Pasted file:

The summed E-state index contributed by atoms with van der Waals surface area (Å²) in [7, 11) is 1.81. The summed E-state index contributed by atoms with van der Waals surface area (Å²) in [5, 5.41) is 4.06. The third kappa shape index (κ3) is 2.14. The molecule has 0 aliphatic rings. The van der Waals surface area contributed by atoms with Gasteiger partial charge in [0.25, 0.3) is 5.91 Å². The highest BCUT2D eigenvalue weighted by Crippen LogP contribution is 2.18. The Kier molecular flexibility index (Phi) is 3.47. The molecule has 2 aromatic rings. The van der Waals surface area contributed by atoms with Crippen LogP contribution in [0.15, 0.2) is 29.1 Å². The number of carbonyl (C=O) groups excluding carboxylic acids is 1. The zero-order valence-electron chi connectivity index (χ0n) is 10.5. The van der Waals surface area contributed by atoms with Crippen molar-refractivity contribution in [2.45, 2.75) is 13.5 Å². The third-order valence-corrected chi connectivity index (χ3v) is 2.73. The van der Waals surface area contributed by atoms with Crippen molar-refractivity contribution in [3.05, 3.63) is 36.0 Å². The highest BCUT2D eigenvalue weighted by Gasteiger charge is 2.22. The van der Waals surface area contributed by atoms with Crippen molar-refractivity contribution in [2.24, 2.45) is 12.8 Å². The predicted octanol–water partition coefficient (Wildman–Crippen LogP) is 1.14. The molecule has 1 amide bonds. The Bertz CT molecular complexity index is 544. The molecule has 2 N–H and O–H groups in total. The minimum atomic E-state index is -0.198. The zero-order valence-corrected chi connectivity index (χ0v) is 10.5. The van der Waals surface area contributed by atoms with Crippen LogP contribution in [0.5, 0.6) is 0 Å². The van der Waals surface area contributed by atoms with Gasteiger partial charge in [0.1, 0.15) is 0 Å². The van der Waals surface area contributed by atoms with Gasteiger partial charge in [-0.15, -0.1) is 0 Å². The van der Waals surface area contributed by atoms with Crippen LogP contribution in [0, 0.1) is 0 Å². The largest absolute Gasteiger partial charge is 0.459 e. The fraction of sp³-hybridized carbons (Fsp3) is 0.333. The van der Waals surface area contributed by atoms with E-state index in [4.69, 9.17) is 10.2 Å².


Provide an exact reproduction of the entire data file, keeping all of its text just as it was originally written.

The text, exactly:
The summed E-state index contributed by atoms with van der Waals surface area (Å²) in [7, 11) is 1.81. The summed E-state index contributed by atoms with van der Waals surface area (Å²) in [5, 5.41) is 4.06. The third kappa shape index (κ3) is 2.14. The molecule has 0 aliphatic rings. The van der Waals surface area contributed by atoms with Gasteiger partial charge in [0.25, 0.3) is 5.91 Å². The highest BCUT2D eigenvalue weighted by Crippen LogP contribution is 2.18. The Kier molecular flexibility index (Phi) is 3.47. The molecule has 2 aromatic rings. The van der Waals surface area contributed by atoms with Crippen LogP contribution in [0.15, 0.2) is 29.1 Å². The number of carbonyl (C=O) groups excluding carboxylic acids is 1. The zero-order valence-electron chi connectivity index (χ0n) is 10.5. The van der Waals surface area contributed by atoms with Crippen molar-refractivity contribution in [2.45, 2.75) is 13.5 Å². The third-order valence-corrected chi connectivity index (χ3v) is 2.73. The van der Waals surface area contributed by atoms with Crippen molar-refractivity contribution in [3.05, 3.63) is 36.0 Å². The highest BCUT2D eigenvalue weighted by Gasteiger charge is 2.22. The van der Waals surface area contributed by atoms with Crippen molar-refractivity contribution in [2.24, 2.45) is 12.8 Å². The predicted octanol–water partition coefficient (Wildman–Crippen LogP) is 1.14. The molecule has 1 amide bonds. The Bertz CT molecular complexity index is 544. The molecule has 2 N–H and O–H groups in total. The minimum atomic E-state index is -0.198. The zero-order valence-corrected chi connectivity index (χ0v) is 10.5. The van der Waals surface area contributed by atoms with Crippen LogP contribution in [0.5, 0.6) is 0 Å². The van der Waals surface area contributed by atoms with Gasteiger partial charge in [0.1, 0.15) is 0 Å². The van der Waals surface area contributed by atoms with Gasteiger partial charge in [-0.15, -0.1) is 0 Å². The van der Waals surface area contributed by atoms with Crippen LogP contribution in [0, 0.1) is 0 Å². The largest absolute Gasteiger partial charge is 0.459 e. The fraction of sp³-hybridized carbons (Fsp3) is 0.333. The van der Waals surface area contributed by atoms with E-state index in [4.69, 9.17) is 10.2 Å².